FDA Approves Tepotinib for MET Exon 14-Skipping NSCLC

February 3, 2021
Brielle Benyon

The FDA approved tepotinib (Tepmetko) for the treatment of adults with metastatic non-small cell lung cancer (NSCLC) with MET exon 14-skipping alterations, according to the FDA.

The FDA approved tepotinib (Tepmetko) for the treatment of adults with metastatic non-small cell lung cancer (NSCLC) with MET exon 14-skipping alterations, according to the agency.

The approval is based on findings from the multicenter, non-randomized, open-label multicohort VISION trial (NCT02864992), which involved 152 patients with advanced/metastatic NSCLC with MET exon 14 skipping alterations who were given 450 mg of tepotinib orally once a day until their disease progressed or they faced unacceptable toxicity.

The study involved 69 treatment-naïve patients, and average overall response rate (ORR) was 43%, with a median response duration of 10.8 months in this population. In the 83 previously treated patients, the ORR Was 43% with a median response duration of 11.1 months.

Recommended dosing for tepotinib is 450 mg daily, taken with food. Oncology nurses should encourage their patients to take the drug at the same time each day, and to swallow the tablet whole, not crushing, chewing, or splitting it.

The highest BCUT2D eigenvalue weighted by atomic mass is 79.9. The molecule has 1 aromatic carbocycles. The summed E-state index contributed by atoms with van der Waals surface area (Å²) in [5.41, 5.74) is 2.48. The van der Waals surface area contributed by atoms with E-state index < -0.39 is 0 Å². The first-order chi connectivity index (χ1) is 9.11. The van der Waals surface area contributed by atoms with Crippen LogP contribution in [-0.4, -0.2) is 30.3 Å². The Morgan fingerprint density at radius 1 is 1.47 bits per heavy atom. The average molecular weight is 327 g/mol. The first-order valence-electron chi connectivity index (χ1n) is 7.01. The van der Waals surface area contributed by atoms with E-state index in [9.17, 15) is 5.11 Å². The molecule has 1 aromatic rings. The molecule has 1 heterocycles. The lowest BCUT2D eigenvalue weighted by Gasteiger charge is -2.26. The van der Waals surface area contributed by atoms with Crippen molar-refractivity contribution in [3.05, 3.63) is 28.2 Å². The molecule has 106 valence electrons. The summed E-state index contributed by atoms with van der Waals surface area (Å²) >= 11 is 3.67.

According to the prescribing information, patients should not make up a missed dose within 8 hours of their next scheduled dose.

The most common adverse events from tepotinib, which occurred in 20% or more of patients, were edema, fatigue, nausea, diarrhea, musculoskeletal pain, and dyspnea. Tepotinib can also cause interstitial lung disease, hepatotoxicity, and embryo-fetal toxicity.

If a patient vomits after taking tepotinib, they should take the next dose at the scheduled time. Additionally, if they need a dose modification, the recommended modified dose is 225 mg. Patients who cannot tolerate this dosage should permanently discontinue tepotinib.

This accelerated approval was based on ORR and response duration in the VISION trial. Continued approval may be contingent upon verification and description of clinical benefit seen in future results of confirmatory trials.